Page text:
We’ve all tried some sort of diet before I’m pretty sure.
How can you avoid it? There are stories and images everywhere of people who’ve lost loads of weight and we think why can’t that be me?
I’ve tried the hay diet, a couple of detox diets, tried to do Atkins without really reading about it properly. A lot of us do that, you go, “ooh that looks good but I’m not buying the book” so you just glean as much info as possible and dive in.
There are so many diets out there, how can you possibly know which one is best for you. If any?
Take one look at Wikipedia’s list of diets and you’ll be just as confused as I was.
5 Vegetarian diets
4 Semi Vegetarian diets _ did you know these even existed? OK, most of us have heard of pescetarin diets but my favourite The Kangatarian : A diet originating from Australia. In addition to foods permissible in a vegetarian diet, kangaroo meat is also consumed.
Then we have
Weight control diets Crash diets – aren’t those weight loss? Detox diets Belief based diets Diets for medical reasons Fad diets - 60 of these! And then lastly Other diets – 35 more diets here!
Where do you start?
With all of these diets, where do you start? Well, we think the best place to start is by having a healthy diet. Weird I didn’t see this on the list of diets!
But what’s a healthy diet? Eating 5 day? Being a vegetarian? Oh no, here we go again….
What about just knowing how many nutrients you need a day? Wouldn’t that be a good place to start? If we know we are getting the right amount of nutrition this will naturally lead to better health.
Luckily for us the government has made guidelines about how much we need, they go by different names
RDA’s = recommended dietary allowance – taken from the DRI = dietary reference intake
EU NRV’s - averaged RDA’s developed for food producers to express what % of a DRV 100 grams of their product meets
NRV’s are now expressed typically as RI’s - Recommended daily intake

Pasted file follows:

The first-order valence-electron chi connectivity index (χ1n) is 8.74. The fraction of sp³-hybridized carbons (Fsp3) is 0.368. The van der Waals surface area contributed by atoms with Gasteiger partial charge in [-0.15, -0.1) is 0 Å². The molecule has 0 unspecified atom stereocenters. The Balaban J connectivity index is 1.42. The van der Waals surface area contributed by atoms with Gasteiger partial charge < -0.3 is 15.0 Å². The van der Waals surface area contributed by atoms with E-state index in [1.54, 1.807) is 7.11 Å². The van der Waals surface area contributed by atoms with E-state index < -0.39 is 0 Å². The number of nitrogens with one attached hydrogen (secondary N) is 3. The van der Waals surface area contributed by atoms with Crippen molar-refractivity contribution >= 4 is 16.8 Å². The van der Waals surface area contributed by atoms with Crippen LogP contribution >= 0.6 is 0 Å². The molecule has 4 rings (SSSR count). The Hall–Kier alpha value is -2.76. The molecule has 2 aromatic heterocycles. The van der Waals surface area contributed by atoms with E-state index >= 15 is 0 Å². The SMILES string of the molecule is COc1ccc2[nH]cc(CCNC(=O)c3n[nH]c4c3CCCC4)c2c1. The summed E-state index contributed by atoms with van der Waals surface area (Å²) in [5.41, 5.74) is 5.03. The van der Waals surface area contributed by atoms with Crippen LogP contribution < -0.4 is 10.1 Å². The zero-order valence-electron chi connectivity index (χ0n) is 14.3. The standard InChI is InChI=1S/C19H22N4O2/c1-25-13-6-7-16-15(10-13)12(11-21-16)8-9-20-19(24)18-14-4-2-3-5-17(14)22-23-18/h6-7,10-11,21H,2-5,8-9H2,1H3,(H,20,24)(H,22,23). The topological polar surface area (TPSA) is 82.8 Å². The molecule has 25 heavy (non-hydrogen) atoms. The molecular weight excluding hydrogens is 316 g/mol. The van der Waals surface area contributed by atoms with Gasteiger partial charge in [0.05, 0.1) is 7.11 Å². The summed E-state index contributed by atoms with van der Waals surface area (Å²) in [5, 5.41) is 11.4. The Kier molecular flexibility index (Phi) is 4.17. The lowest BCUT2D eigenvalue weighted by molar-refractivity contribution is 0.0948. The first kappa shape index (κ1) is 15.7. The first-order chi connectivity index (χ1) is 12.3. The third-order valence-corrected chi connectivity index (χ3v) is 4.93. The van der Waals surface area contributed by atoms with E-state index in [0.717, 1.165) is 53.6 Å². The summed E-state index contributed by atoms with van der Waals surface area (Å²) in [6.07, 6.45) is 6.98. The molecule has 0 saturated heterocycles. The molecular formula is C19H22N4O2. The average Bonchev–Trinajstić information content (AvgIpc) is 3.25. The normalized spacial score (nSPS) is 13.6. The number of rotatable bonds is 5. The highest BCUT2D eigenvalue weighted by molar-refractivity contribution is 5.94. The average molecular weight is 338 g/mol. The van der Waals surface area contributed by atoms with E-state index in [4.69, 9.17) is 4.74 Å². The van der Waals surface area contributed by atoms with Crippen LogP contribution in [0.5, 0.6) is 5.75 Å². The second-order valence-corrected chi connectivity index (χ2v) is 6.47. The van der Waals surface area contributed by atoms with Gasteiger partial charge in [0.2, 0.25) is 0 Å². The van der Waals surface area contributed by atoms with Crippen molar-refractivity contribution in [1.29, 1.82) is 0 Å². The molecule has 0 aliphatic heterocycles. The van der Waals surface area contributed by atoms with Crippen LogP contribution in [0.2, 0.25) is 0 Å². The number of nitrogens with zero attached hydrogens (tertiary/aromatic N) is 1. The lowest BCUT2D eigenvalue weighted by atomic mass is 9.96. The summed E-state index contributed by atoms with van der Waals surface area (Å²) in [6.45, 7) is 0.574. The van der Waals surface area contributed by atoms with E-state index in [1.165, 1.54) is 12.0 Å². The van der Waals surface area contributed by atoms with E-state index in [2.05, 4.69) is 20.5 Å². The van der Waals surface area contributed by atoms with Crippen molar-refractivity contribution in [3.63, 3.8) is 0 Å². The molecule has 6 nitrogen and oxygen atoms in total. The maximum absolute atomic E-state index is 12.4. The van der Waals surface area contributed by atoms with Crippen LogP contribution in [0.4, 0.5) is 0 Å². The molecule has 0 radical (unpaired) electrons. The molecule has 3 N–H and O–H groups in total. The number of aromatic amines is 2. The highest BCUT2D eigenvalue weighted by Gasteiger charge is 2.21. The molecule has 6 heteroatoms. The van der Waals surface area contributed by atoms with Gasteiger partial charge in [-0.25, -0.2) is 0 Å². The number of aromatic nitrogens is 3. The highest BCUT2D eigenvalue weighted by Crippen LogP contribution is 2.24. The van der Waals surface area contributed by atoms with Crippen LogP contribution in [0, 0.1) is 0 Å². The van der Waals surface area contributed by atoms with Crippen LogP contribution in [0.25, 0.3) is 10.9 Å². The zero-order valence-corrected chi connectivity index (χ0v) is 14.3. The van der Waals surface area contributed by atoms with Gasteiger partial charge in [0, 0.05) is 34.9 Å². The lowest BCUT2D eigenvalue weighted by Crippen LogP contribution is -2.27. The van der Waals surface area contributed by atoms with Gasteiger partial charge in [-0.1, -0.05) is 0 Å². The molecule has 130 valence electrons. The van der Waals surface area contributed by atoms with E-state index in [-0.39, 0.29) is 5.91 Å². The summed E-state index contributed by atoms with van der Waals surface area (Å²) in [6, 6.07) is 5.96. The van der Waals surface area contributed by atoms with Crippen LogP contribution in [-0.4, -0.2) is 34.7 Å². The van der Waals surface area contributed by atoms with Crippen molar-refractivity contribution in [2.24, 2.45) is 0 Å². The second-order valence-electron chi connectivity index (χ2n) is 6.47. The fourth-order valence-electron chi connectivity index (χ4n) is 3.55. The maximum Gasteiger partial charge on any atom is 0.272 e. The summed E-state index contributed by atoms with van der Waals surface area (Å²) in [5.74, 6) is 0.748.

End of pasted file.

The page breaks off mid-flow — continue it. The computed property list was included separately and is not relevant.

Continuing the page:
If you know how many nutrients you need a day you can start to eat healthier.
Now, it‘s often argued that there is no one size fits all diet due to blood type differences or you suffer from an intolerance or worse an allergy or gene mutation even.
They’re all considerations when looking at your overall diet. And that’s where nutrition fit’s in so perfectly, because there are a variety of foods you can eat to get the nutrition you need. So if you can’t eat bread, then just check out where else you can get your thiamin & manganese from, brown rice for starters.
So whether you have an intolerance, allergy or gene mutation that disables you from utilising the goodness in certain foods, just look elsewhere for the same goodness in ingredients that you can eat.
How do you do that?
Using checkyourfood.com you can not only look up the nutrient content of ingredients and meals, you can personalise it to you, so the results you get back are for you and not just any old average person.
You can keep a food diary to track what you eat and see what nutrients you’re missing out on, and then just adjust your diet to start adding those nutrients in. Did you know that people who keep a food diary are more likely to meet their health goals? It’s scientifically* proven!
People who think they’re eating healthily are usually shocked to find they are regularly missing or low on some vital vitamins and minerals!
The one size fits all diet
So, the one size fit’s all diet is really a diet you personalise to yourself, what’s one size about it is that you or I or my husband or brother, we are all aiming for the same thing and that’s getting our RDA’s, but we have a huge choice of foods to choose from to do that and all be as healthy as we can!
I'm our communications and marketing person, dealing with social media and copywriting. I also work with Matt and Ric overseeing the design and strategic management of the site.
I'm also the author of the Eva the Hungry Amoeba children's book series (only one so far). You can find it on Amazon.
My favourite foods, shepherds pie and smoked haddock!